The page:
2020’s plays to watch in African oil & gas

Another decade of intense hydrocarbons development is about to hit Africa.

Here, we cover some of the plays and projects to watch from 2020 onwards; the developments that promise to chart the course for African oil & gas in the coming years.

Oil & gas plays and projects across Africa


As you heard at Africa Oil Week 2019, Brulpadda is one of the largest gas discoveries in recent South African history.

It’s the first discovery of its kind in the Outenquia basin. Essentially, this has opened up deepwater acreage off the South Africa coast.

Total has been drilling here since 2014. Initial estimates believe Brulpadda could hold up to 1 billion barrels of oil equivalent. Surrounding prospects could also hold an additional 750m boe. 

But, despite its enormous potential, Brulpadda will prove a substantial challenge when it comes to further development. 

The seas in which the play sits are very rough - waves aves often exceed 7.5m in height here. High windspeeds also create challenging conditions.
Some observers have suggested that it will be close to impossible to exploit Brulpadda’s reserves using conventional methods. The ability to safely and accurately install subsea systems to service a floating production unit has been called into question. 

Total is still determined to push on with this project. Fresh 3D seismic data will be used to kick off a new exploration campaign here in Q1 2020. Brulpadda remains at the forefront of Africa’s oil & gas plays as a result.

Mozambique LNG 

Another Total play, Mozambique LNG is a huge development.

The multi-billion-dollar undertaking has attracted partners and players from around the world. Project investors include three Indian oil firms, the US Export-Import Bank, and Japan’s Mitsui, alongside local NOCs and smaller players.

Construction will also be a multinational project. CCS JV, a joint venture between McDermott, Saipem, and Chiyoda, has netted a $6bn EPC contract for Mozambique LNG. According to McDermott, this will involve manufacturing and building of two onshore LNG trains with a total capacity of 12.88m tons per year.

Mozambique is quickly emerging as the leader in African LNG. A wide variety of gas-led projects are underway here, with majors like Eni and ExxonMobil investing heavily in developing Mozambique’s gas resources.

This will have massive economic dividends for Mozambique. As much as $95bn in revenues can be created by ongoing gas activity here by 2045. That would effectively be seven times more than Mozambique’s current $12bn GDP.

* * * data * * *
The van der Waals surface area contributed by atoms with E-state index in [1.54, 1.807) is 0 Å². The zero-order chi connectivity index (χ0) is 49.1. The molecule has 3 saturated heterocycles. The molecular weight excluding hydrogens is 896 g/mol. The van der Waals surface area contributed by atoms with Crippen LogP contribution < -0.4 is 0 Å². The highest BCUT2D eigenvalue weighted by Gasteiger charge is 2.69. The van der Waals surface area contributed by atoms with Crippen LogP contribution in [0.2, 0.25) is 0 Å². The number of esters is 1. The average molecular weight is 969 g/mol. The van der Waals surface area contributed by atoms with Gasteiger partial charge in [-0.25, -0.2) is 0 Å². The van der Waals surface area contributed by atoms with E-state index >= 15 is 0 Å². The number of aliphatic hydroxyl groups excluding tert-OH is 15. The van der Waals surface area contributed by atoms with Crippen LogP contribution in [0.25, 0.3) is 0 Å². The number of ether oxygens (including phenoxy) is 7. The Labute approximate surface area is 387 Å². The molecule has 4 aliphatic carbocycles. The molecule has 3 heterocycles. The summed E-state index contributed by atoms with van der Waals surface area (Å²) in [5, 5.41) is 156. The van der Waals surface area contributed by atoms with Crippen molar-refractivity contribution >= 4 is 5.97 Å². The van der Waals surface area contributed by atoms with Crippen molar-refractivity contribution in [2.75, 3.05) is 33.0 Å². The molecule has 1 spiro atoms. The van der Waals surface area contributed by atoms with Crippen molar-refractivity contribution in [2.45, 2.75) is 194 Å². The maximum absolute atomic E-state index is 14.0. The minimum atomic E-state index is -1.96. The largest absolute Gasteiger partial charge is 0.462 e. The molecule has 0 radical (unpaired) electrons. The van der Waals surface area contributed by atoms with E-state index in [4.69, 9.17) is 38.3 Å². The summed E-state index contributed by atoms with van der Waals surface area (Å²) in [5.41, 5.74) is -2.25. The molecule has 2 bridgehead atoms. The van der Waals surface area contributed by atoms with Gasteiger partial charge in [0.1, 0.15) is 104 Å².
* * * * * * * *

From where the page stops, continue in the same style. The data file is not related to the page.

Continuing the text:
Greater Tortue Ahmeyim LNG

Mozambique might be the Africa’s LNG leader, but it is far from the only big player.

Senegal, with access to the bountiful MSGBC Basin, is a key power in West Africa’s LNG sector. It’s thanks to projects like Greater Ahmyim Tortue (GTA) that are spearheading an LNG-led future for Senegal.

BP, the project leader, and its partners announced the final investment decision of Greater Tortue Phase 1 in December 2018, with construction following in 2019. First gas is expected to be produced by 2022.

A further two phases of development will continue to add to Greater Tortue’s lifespan. BP announced its partners Kosmos Energy had found further resources there after extended drilling in 2019.

Spread over 33,000 square kilometres, the GTA Field itself holds approximately 15 trillion cubic feet of recoverable gas.

The Greater Tortue Ahmeyim project will produce gas from an ultra-deepwater subsea system and mid-water floating production, storage and offloading (FPSO) vessel, which will process the gas, removing heavier hydrocarbon components. 

The gas will then be transferred to a floating liquefied natural gas (FLNG) facility at an innovative nearshore hub located on the Mauritania and Senegal maritime border. The FLNG facility is designed to provide circa 2.5 million tonnes of LNG per annum on average, with the total gas resources in the field estimated to be around 15 trillion cubic feet. 

The project, the first major gas project to reach FID in the basin, is planned to provide LNG for global export as well as making gas available for domestic use in both Mauritania and Senegal.

Learn more about your opportunities in Africa’s biggest plays at Africa Oil Week